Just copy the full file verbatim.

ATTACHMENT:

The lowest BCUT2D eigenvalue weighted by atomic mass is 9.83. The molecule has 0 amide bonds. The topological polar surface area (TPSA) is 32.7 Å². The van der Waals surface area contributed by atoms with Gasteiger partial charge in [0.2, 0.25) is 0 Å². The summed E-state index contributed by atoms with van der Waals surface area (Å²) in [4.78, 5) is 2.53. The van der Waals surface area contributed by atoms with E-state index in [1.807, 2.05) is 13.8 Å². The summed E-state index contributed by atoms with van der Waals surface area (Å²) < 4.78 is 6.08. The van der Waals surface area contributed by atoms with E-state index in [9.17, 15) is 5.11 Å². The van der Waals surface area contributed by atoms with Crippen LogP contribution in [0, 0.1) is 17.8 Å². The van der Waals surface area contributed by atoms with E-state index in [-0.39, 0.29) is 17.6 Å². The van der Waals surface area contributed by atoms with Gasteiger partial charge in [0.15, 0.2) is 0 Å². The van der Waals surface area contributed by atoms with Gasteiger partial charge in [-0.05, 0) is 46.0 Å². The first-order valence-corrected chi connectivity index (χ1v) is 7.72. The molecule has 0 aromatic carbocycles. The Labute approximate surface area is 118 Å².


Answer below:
The lowest BCUT2D eigenvalue weighted by atomic mass is 9.83. The molecule has 0 amide bonds. The topological polar surface area (TPSA) is 32.7 Å². The van der Waals surface area contributed by atoms with Gasteiger partial charge in [0.2, 0.25) is 0 Å². The summed E-state index contributed by atoms with van der Waals surface area (Å²) in [4.78, 5) is 2.53. The van der Waals surface area contributed by atoms with E-state index in [1.807, 2.05) is 13.8 Å². The summed E-state index contributed by atoms with van der Waals surface area (Å²) < 4.78 is 6.08. The van der Waals surface area contributed by atoms with E-state index in [9.17, 15) is 5.11 Å². The van der Waals surface area contributed by atoms with Crippen LogP contribution in [0, 0.1) is 17.8 Å². The van der Waals surface area contributed by atoms with E-state index in [-0.39, 0.29) is 17.6 Å². The van der Waals surface area contributed by atoms with Gasteiger partial charge in [0.15, 0.2) is 0 Å². The van der Waals surface area contributed by atoms with Gasteiger partial charge in [-0.05, 0) is 46.0 Å². The first-order valence-corrected chi connectivity index (χ1v) is 7.72. The molecule has 0 aromatic carbocycles. The Labute approximate surface area is 118 Å².